Whether it’s through a post-indy legally binding EU referendum, or through this idea of a consultative referendum from George Kerevan, the important thing is that the Scottish people would decide ... and all of us, regardless of our view on the EU, could then enthusiastically rally around building a majority vote for Yes to Scottish independence whenever indyref2 is called –knowing OUR decision on Brexit/EU is either behind us or still in front of us. Thank you for being prepared to think “outside the box” George Kerevan!
Steve Arnott

AN excellent proposition. The Scottish political landscape has been muddied by Brexit confusion. George Kerevan’s idea would help focus minds and be a clear indication of Scotland’s intent.

Campbell Waterman via MAYBE Edinburgh Council should hold an uncalled-for unilateral referendum on Brexit. Or maybe they shouldn’t bother. If people wanted such a referendum they would have voted LibDem. But they didn’t.
Nelson Burns

AN interesting piece from Carolyn Leckie on Catalonia (It’s our duty to stand with Catalonia in its indy fight, The National, July 10). However, in the interests of accuracy may I point out that it wasn’t “Franco’s Civil Guard”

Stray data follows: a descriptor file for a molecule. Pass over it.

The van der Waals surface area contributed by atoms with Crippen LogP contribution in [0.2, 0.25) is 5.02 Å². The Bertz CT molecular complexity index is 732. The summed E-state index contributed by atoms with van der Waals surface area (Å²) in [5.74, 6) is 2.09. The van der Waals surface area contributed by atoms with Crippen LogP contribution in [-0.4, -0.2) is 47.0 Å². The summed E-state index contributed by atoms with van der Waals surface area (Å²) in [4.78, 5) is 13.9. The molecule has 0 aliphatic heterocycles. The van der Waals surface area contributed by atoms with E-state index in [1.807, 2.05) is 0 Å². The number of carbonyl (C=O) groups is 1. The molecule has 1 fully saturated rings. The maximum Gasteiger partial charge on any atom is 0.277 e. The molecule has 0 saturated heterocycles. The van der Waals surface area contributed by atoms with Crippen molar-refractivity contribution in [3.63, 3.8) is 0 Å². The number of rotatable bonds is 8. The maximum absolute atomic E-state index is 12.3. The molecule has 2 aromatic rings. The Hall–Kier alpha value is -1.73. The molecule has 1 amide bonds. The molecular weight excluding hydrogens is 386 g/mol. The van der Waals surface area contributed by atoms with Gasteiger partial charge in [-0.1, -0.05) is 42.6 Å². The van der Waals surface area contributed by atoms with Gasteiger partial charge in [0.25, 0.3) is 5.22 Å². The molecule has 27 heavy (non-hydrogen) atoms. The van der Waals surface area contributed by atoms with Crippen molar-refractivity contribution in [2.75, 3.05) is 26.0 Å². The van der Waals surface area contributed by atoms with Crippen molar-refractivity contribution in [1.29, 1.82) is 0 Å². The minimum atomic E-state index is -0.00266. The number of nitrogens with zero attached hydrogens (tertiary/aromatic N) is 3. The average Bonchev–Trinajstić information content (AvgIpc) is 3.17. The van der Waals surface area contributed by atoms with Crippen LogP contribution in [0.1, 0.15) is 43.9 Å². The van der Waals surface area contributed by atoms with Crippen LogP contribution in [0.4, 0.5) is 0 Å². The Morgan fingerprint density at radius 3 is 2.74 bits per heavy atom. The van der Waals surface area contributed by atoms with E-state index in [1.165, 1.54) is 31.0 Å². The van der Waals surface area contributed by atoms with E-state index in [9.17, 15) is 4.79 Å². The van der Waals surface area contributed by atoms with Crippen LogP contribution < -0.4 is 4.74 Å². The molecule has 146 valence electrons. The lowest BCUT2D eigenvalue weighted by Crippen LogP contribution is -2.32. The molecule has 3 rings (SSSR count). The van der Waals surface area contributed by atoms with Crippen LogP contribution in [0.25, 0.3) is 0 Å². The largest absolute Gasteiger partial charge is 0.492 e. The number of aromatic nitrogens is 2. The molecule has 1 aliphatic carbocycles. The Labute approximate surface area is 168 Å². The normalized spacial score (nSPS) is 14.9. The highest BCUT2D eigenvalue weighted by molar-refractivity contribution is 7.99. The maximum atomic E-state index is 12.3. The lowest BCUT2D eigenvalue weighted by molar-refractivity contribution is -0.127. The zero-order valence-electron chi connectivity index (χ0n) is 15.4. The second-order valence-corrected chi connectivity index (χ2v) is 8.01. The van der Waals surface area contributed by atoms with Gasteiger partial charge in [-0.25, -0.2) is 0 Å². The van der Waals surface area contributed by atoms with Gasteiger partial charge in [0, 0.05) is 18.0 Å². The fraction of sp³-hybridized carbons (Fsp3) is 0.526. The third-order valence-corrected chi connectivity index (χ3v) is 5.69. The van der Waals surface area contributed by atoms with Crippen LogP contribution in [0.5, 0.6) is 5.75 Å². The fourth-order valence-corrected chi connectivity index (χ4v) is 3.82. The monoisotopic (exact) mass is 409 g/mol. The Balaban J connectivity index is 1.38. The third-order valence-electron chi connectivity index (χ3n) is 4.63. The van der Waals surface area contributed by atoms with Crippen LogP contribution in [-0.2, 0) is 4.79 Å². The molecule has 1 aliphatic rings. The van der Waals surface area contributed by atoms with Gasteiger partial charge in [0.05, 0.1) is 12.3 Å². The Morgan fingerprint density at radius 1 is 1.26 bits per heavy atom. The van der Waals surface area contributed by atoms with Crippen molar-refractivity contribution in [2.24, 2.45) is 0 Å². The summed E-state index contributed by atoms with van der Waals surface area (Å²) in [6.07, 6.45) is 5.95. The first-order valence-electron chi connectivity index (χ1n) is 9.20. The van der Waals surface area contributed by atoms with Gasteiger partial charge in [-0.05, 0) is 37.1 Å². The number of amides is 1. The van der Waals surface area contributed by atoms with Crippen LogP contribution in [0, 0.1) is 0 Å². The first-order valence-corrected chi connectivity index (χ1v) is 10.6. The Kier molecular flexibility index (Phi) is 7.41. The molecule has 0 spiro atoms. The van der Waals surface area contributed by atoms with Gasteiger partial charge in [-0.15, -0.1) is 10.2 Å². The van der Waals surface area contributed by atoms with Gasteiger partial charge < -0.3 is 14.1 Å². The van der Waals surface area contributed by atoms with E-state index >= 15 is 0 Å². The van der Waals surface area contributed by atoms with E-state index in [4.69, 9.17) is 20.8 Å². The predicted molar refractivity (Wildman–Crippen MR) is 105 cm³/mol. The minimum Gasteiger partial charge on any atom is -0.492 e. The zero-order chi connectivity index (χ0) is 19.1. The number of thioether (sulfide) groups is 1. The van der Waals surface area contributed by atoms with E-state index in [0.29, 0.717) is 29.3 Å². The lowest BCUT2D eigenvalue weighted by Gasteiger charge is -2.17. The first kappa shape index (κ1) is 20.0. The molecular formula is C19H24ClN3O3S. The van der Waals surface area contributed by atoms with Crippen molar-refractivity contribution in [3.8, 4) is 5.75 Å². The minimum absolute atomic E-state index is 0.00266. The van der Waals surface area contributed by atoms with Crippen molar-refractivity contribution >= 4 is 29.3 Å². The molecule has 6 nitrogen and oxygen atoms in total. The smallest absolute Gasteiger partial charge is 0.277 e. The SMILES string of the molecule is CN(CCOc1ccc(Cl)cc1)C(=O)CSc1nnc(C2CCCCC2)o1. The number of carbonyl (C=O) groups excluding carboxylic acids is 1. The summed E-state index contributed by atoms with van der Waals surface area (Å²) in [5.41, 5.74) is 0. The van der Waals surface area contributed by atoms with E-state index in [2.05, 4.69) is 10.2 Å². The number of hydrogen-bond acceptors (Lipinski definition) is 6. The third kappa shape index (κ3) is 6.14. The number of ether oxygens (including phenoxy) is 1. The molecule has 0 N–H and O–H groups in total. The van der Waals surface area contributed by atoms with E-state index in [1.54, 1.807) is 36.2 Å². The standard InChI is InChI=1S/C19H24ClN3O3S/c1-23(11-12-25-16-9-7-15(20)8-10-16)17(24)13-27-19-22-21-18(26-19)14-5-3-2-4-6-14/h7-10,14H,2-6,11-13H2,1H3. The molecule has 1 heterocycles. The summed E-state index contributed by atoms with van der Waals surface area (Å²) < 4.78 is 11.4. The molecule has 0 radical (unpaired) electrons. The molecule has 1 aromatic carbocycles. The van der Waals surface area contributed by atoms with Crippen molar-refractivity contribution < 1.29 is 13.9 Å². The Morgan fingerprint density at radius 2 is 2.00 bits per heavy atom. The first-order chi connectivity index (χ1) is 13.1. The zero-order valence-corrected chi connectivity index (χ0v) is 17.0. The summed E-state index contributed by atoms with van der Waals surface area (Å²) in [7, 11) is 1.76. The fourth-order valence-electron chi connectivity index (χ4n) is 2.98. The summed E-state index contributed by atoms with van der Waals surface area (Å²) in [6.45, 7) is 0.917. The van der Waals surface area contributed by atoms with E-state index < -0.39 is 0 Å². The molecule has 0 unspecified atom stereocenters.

– the Guardia Civil was around long before Franco and, of course, still is.Also it’s a wee bit false to refer to the new constitution being approved after “the fall of Franco”, when in fact the road back to democracy for Spain only began after Franco’s death in November 1975. He was never displaced as Caudillo while he lived, unfortunately.
G Foulis

IF economics moves in cycles, so too should money, the life-blood of the economy. The problem is that the Government has had its rightful place at the heart of the economy supplanted by powerful elite members directing money to select parts of the economy, withering other parts through deficit and causing economic imbalance.

If the Government was to regain its cardinal position to direct the flow of money to all parts of the nation and receive it back again by taxation, it could nourish the whole country and abolish a great number of taxes. This could be achieved, in the main, by an excess wealth tax on corporations and individuals and a basic universal citizen’s income.
Geoff Naylor

REGARDING Michael Fry’s article (Why May should not fall for Trump’s sweet nothings on striking a trade deal, The National, July 11).

Michael Fry is right in pointing out that prospects for a trade deal on the strength of a few words between a president who lacks the necessary powers and a prime minister with her coat on a shoogly peg should not be expected “very, very quickly” after Brexit.

In fact, any trade deal with the US coming into effect immediately after Brexit would probably have terms and conditions similar to that of a buccaneer offering to sell a lifebelt to a drowning man with no other ships in sight.

It might be a lifesaver for the UK Tory Government but at such a cost that life would not be worth living for the rest of us.
John Jamieson
South Queensferry